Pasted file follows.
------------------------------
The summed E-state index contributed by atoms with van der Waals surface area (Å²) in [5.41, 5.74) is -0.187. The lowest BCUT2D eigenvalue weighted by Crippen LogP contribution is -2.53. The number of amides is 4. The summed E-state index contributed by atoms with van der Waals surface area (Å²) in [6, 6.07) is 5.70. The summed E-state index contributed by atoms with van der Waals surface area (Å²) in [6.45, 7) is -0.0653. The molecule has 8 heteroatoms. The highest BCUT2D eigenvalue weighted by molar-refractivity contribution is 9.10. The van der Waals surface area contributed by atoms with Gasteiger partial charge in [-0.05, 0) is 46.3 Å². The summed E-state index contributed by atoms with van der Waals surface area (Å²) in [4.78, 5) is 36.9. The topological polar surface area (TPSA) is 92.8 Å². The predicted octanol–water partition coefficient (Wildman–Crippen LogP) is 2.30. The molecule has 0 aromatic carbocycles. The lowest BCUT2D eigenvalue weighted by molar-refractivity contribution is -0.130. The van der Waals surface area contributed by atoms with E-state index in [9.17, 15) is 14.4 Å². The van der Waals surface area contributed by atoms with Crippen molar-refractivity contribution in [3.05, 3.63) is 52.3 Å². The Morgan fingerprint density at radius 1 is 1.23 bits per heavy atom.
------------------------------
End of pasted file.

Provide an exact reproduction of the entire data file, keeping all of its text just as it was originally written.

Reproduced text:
The summed E-state index contributed by atoms with van der Waals surface area (Å²) in [5.41, 5.74) is -0.187. The lowest BCUT2D eigenvalue weighted by Crippen LogP contribution is -2.53. The number of amides is 4. The summed E-state index contributed by atoms with van der Waals surface area (Å²) in [6, 6.07) is 5.70. The summed E-state index contributed by atoms with van der Waals surface area (Å²) in [6.45, 7) is -0.0653. The molecule has 8 heteroatoms. The highest BCUT2D eigenvalue weighted by molar-refractivity contribution is 9.10. The van der Waals surface area contributed by atoms with Gasteiger partial charge in [-0.05, 0) is 46.3 Å². The summed E-state index contributed by atoms with van der Waals surface area (Å²) in [4.78, 5) is 36.9. The topological polar surface area (TPSA) is 92.8 Å². The predicted octanol–water partition coefficient (Wildman–Crippen LogP) is 2.30. The molecule has 0 aromatic carbocycles. The lowest BCUT2D eigenvalue weighted by molar-refractivity contribution is -0.130. The van der Waals surface area contributed by atoms with E-state index in [9.17, 15) is 14.4 Å². The van der Waals surface area contributed by atoms with Crippen molar-refractivity contribution in [3.05, 3.63) is 52.3 Å². The Morgan fingerprint density at radius 1 is 1.23 bits per heavy atom.